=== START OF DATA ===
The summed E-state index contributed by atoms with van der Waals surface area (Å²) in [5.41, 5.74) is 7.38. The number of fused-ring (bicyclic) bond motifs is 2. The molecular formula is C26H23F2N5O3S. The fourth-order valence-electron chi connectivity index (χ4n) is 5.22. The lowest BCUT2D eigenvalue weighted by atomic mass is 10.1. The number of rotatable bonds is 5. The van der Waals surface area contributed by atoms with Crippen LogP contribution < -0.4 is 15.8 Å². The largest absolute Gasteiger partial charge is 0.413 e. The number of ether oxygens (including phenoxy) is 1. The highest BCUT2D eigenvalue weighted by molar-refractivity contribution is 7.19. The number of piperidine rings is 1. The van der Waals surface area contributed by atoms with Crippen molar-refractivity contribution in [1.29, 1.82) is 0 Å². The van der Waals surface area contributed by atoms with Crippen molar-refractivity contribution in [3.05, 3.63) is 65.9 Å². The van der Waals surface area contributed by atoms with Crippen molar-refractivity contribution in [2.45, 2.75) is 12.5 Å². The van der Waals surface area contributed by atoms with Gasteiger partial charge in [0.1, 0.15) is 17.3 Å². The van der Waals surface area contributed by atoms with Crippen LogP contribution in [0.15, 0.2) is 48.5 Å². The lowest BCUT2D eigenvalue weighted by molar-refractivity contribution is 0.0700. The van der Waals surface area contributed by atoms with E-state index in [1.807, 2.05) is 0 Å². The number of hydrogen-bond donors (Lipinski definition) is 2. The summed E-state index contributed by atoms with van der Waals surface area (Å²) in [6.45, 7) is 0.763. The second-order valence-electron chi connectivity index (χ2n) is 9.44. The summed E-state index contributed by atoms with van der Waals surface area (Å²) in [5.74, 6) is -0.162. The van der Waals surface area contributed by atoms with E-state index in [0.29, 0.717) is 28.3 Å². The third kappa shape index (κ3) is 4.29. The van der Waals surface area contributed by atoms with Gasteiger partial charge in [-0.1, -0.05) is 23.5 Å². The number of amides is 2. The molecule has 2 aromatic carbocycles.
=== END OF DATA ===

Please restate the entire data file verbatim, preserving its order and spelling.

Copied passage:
The summed E-state index contributed by atoms with van der Waals surface area (Å²) in [5.41, 5.74) is 7.38. The number of fused-ring (bicyclic) bond motifs is 2. The molecular formula is C26H23F2N5O3S. The fourth-order valence-electron chi connectivity index (χ4n) is 5.22. The lowest BCUT2D eigenvalue weighted by atomic mass is 10.1. The number of rotatable bonds is 5. The van der Waals surface area contributed by atoms with Crippen LogP contribution < -0.4 is 15.8 Å². The largest absolute Gasteiger partial charge is 0.413 e. The number of ether oxygens (including phenoxy) is 1. The highest BCUT2D eigenvalue weighted by molar-refractivity contribution is 7.19. The number of piperidine rings is 1. The van der Waals surface area contributed by atoms with Crippen molar-refractivity contribution in [1.29, 1.82) is 0 Å². The van der Waals surface area contributed by atoms with Crippen molar-refractivity contribution in [3.05, 3.63) is 65.9 Å². The van der Waals surface area contributed by atoms with Crippen molar-refractivity contribution in [2.45, 2.75) is 12.5 Å². The van der Waals surface area contributed by atoms with Gasteiger partial charge in [0.1, 0.15) is 17.3 Å². The van der Waals surface area contributed by atoms with Crippen LogP contribution in [0.15, 0.2) is 48.5 Å². The lowest BCUT2D eigenvalue weighted by molar-refractivity contribution is 0.0700. The van der Waals surface area contributed by atoms with E-state index in [1.807, 2.05) is 0 Å². The number of hydrogen-bond donors (Lipinski definition) is 2. The summed E-state index contributed by atoms with van der Waals surface area (Å²) in [6.45, 7) is 0.763. The second-order valence-electron chi connectivity index (χ2n) is 9.44. The summed E-state index contributed by atoms with van der Waals surface area (Å²) in [5.74, 6) is -0.162. The van der Waals surface area contributed by atoms with E-state index in [0.29, 0.717) is 28.3 Å². The third kappa shape index (κ3) is 4.29. The van der Waals surface area contributed by atoms with Gasteiger partial charge in [-0.1, -0.05) is 23.5 Å². The number of amides is 2. The molecule has 2 aromatic carbocycles.